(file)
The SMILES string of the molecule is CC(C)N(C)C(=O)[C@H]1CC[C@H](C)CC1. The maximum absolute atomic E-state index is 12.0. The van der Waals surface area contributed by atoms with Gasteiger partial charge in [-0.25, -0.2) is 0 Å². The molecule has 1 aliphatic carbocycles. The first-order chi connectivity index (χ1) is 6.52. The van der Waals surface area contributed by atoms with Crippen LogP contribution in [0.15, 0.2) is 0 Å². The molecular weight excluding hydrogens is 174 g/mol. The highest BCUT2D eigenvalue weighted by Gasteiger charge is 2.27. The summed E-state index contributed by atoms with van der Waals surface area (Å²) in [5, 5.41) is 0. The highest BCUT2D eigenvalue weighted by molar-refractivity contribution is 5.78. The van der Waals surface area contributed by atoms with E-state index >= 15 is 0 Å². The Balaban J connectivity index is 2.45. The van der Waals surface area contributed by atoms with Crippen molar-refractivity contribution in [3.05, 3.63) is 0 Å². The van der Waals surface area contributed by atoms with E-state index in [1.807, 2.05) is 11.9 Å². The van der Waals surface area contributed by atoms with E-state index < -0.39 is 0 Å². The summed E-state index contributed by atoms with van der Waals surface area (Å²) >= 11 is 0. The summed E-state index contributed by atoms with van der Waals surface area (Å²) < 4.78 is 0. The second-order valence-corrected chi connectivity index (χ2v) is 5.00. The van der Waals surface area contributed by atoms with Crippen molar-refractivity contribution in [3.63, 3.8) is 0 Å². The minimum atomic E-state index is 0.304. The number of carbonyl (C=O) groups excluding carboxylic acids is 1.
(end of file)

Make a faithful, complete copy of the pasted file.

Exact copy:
The SMILES string of the molecule is CC(C)N(C)C(=O)[C@H]1CC[C@H](C)CC1. The maximum absolute atomic E-state index is 12.0. The van der Waals surface area contributed by atoms with Gasteiger partial charge in [-0.25, -0.2) is 0 Å². The molecule has 1 aliphatic carbocycles. The first-order chi connectivity index (χ1) is 6.52. The van der Waals surface area contributed by atoms with Crippen LogP contribution in [0.15, 0.2) is 0 Å². The molecular weight excluding hydrogens is 174 g/mol. The highest BCUT2D eigenvalue weighted by Gasteiger charge is 2.27. The summed E-state index contributed by atoms with van der Waals surface area (Å²) in [5, 5.41) is 0. The highest BCUT2D eigenvalue weighted by molar-refractivity contribution is 5.78. The van der Waals surface area contributed by atoms with E-state index >= 15 is 0 Å². The Balaban J connectivity index is 2.45. The van der Waals surface area contributed by atoms with Crippen molar-refractivity contribution in [3.05, 3.63) is 0 Å². The van der Waals surface area contributed by atoms with E-state index in [1.807, 2.05) is 11.9 Å². The van der Waals surface area contributed by atoms with E-state index < -0.39 is 0 Å². The summed E-state index contributed by atoms with van der Waals surface area (Å²) >= 11 is 0. The summed E-state index contributed by atoms with van der Waals surface area (Å²) < 4.78 is 0. The second-order valence-corrected chi connectivity index (χ2v) is 5.00. The van der Waals surface area contributed by atoms with Crippen molar-refractivity contribution in [3.63, 3.8) is 0 Å². The minimum atomic E-state index is 0.304. The number of carbonyl (C=O) groups excluding carboxylic acids is 1.